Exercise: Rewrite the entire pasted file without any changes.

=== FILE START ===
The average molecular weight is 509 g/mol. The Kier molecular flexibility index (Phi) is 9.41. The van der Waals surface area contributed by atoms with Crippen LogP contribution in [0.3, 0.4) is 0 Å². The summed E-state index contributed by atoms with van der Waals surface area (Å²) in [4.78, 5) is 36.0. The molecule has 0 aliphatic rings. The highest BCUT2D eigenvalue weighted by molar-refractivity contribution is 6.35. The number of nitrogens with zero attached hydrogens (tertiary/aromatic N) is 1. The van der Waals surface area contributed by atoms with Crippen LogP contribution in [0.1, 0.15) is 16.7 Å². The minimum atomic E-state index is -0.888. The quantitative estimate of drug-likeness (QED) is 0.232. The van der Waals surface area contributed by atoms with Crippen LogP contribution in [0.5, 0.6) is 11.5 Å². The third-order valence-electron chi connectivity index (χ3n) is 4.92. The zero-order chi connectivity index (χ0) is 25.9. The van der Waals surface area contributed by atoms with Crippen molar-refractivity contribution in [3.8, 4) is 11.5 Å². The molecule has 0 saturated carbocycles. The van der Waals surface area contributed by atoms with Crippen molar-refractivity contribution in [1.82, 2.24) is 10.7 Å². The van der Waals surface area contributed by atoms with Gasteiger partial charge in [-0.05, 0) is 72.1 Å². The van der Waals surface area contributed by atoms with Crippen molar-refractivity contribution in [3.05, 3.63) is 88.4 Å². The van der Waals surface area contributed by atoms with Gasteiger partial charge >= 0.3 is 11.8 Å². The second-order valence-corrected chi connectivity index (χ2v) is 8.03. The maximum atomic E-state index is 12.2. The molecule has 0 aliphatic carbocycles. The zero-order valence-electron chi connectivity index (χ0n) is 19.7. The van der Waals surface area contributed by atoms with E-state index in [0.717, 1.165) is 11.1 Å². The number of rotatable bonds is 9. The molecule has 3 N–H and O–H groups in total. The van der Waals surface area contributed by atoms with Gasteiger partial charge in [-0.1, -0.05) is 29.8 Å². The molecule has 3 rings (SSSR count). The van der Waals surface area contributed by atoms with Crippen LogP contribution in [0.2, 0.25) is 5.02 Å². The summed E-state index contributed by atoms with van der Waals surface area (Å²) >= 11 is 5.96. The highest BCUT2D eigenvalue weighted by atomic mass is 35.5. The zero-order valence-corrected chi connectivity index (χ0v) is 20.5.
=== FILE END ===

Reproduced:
The average molecular weight is 509 g/mol. The Kier molecular flexibility index (Phi) is 9.41. The van der Waals surface area contributed by atoms with Crippen LogP contribution in [0.3, 0.4) is 0 Å². The summed E-state index contributed by atoms with van der Waals surface area (Å²) in [4.78, 5) is 36.0. The molecule has 0 aliphatic rings. The highest BCUT2D eigenvalue weighted by molar-refractivity contribution is 6.35. The number of nitrogens with zero attached hydrogens (tertiary/aromatic N) is 1. The van der Waals surface area contributed by atoms with Crippen LogP contribution in [0.1, 0.15) is 16.7 Å². The minimum atomic E-state index is -0.888. The quantitative estimate of drug-likeness (QED) is 0.232. The van der Waals surface area contributed by atoms with Crippen LogP contribution in [0.5, 0.6) is 11.5 Å². The third-order valence-electron chi connectivity index (χ3n) is 4.92. The zero-order chi connectivity index (χ0) is 25.9. The van der Waals surface area contributed by atoms with Crippen molar-refractivity contribution in [3.8, 4) is 11.5 Å². The molecule has 0 saturated carbocycles. The van der Waals surface area contributed by atoms with Crippen molar-refractivity contribution in [1.82, 2.24) is 10.7 Å². The van der Waals surface area contributed by atoms with Gasteiger partial charge in [-0.05, 0) is 72.1 Å². The van der Waals surface area contributed by atoms with Crippen molar-refractivity contribution in [3.05, 3.63) is 88.4 Å². The van der Waals surface area contributed by atoms with Gasteiger partial charge >= 0.3 is 11.8 Å². The second-order valence-corrected chi connectivity index (χ2v) is 8.03. The maximum atomic E-state index is 12.2. The molecule has 0 aliphatic carbocycles. The zero-order valence-electron chi connectivity index (χ0n) is 19.7. The van der Waals surface area contributed by atoms with E-state index in [0.717, 1.165) is 11.1 Å². The number of rotatable bonds is 9. The molecule has 3 N–H and O–H groups in total. The van der Waals surface area contributed by atoms with Gasteiger partial charge in [-0.1, -0.05) is 29.8 Å². The molecule has 3 rings (SSSR count). The van der Waals surface area contributed by atoms with Crippen LogP contribution in [0.2, 0.25) is 5.02 Å². The summed E-state index contributed by atoms with van der Waals surface area (Å²) >= 11 is 5.96. The highest BCUT2D eigenvalue weighted by atomic mass is 35.5. The zero-order valence-corrected chi connectivity index (χ0v) is 20.5.